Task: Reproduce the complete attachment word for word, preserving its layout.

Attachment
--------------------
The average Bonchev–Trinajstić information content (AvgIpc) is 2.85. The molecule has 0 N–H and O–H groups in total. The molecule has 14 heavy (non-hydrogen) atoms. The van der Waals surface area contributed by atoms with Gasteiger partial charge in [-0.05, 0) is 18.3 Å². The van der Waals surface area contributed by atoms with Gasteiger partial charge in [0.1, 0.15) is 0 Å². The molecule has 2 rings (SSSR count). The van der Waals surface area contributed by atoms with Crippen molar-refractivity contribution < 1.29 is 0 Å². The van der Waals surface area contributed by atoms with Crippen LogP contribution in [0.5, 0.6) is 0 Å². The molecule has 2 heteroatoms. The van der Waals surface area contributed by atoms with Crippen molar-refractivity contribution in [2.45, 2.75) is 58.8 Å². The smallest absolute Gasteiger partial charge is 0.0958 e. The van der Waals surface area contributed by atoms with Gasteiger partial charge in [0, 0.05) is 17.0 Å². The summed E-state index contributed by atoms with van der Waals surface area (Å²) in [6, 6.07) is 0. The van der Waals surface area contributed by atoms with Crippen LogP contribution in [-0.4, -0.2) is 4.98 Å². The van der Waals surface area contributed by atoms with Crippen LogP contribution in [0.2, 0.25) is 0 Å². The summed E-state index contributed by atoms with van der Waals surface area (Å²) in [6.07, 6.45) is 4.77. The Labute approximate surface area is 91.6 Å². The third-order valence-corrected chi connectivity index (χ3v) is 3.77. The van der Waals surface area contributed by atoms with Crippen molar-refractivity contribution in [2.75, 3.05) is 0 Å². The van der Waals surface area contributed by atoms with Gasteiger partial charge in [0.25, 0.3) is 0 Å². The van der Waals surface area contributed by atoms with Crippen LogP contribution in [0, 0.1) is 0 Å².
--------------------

The average Bonchev–Trinajstić information content (AvgIpc) is 2.85. The molecule has 0 N–H and O–H groups in total. The molecule has 14 heavy (non-hydrogen) atoms. The van der Waals surface area contributed by atoms with Gasteiger partial charge in [-0.05, 0) is 18.3 Å². The van der Waals surface area contributed by atoms with Gasteiger partial charge in [0.1, 0.15) is 0 Å². The molecule has 2 rings (SSSR count). The van der Waals surface area contributed by atoms with Crippen molar-refractivity contribution < 1.29 is 0 Å². The van der Waals surface area contributed by atoms with Crippen LogP contribution in [0.5, 0.6) is 0 Å². The molecule has 2 heteroatoms. The van der Waals surface area contributed by atoms with Crippen molar-refractivity contribution in [2.45, 2.75) is 58.8 Å². The smallest absolute Gasteiger partial charge is 0.0958 e. The van der Waals surface area contributed by atoms with Gasteiger partial charge in [0, 0.05) is 17.0 Å². The summed E-state index contributed by atoms with van der Waals surface area (Å²) in [6, 6.07) is 0. The van der Waals surface area contributed by atoms with Crippen LogP contribution in [-0.4, -0.2) is 4.98 Å². The van der Waals surface area contributed by atoms with Crippen LogP contribution in [0.2, 0.25) is 0 Å². The summed E-state index contributed by atoms with van der Waals surface area (Å²) in [6.07, 6.45) is 4.77. The Labute approximate surface area is 91.6 Å². The third-order valence-corrected chi connectivity index (χ3v) is 3.77. The van der Waals surface area contributed by atoms with Crippen molar-refractivity contribution in [2.75, 3.05) is 0 Å². The van der Waals surface area contributed by atoms with Gasteiger partial charge in [0.25, 0.3) is 0 Å². The van der Waals surface area contributed by atoms with Crippen LogP contribution in [0, 0.1) is 0 Å².